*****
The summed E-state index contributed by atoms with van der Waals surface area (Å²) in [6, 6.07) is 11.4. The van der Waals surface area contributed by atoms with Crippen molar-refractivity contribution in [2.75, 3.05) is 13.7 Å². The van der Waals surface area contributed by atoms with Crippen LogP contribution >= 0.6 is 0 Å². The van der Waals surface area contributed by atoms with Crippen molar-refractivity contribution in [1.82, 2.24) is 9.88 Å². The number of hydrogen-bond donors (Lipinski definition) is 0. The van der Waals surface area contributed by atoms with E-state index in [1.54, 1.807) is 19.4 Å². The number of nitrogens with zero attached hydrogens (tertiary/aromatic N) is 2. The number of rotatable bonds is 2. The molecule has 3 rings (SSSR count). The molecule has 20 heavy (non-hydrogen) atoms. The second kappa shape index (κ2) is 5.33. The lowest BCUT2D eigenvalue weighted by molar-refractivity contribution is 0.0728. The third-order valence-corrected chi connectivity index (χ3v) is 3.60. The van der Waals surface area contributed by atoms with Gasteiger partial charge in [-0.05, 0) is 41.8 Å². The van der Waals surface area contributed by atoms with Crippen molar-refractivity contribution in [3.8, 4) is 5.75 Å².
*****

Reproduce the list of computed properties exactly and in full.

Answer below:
The summed E-state index contributed by atoms with van der Waals surface area (Å²) in [6, 6.07) is 11.4. The van der Waals surface area contributed by atoms with Crippen molar-refractivity contribution in [2.75, 3.05) is 13.7 Å². The van der Waals surface area contributed by atoms with Crippen LogP contribution >= 0.6 is 0 Å². The van der Waals surface area contributed by atoms with Crippen molar-refractivity contribution in [1.82, 2.24) is 9.88 Å². The number of hydrogen-bond donors (Lipinski definition) is 0. The van der Waals surface area contributed by atoms with E-state index in [1.54, 1.807) is 19.4 Å². The number of nitrogens with zero attached hydrogens (tertiary/aromatic N) is 2. The number of rotatable bonds is 2. The molecule has 3 rings (SSSR count). The molecule has 20 heavy (non-hydrogen) atoms. The second kappa shape index (κ2) is 5.33. The lowest BCUT2D eigenvalue weighted by molar-refractivity contribution is 0.0728. The third-order valence-corrected chi connectivity index (χ3v) is 3.60. The van der Waals surface area contributed by atoms with Gasteiger partial charge in [-0.05, 0) is 41.8 Å². The van der Waals surface area contributed by atoms with Crippen molar-refractivity contribution in [3.8, 4) is 5.75 Å².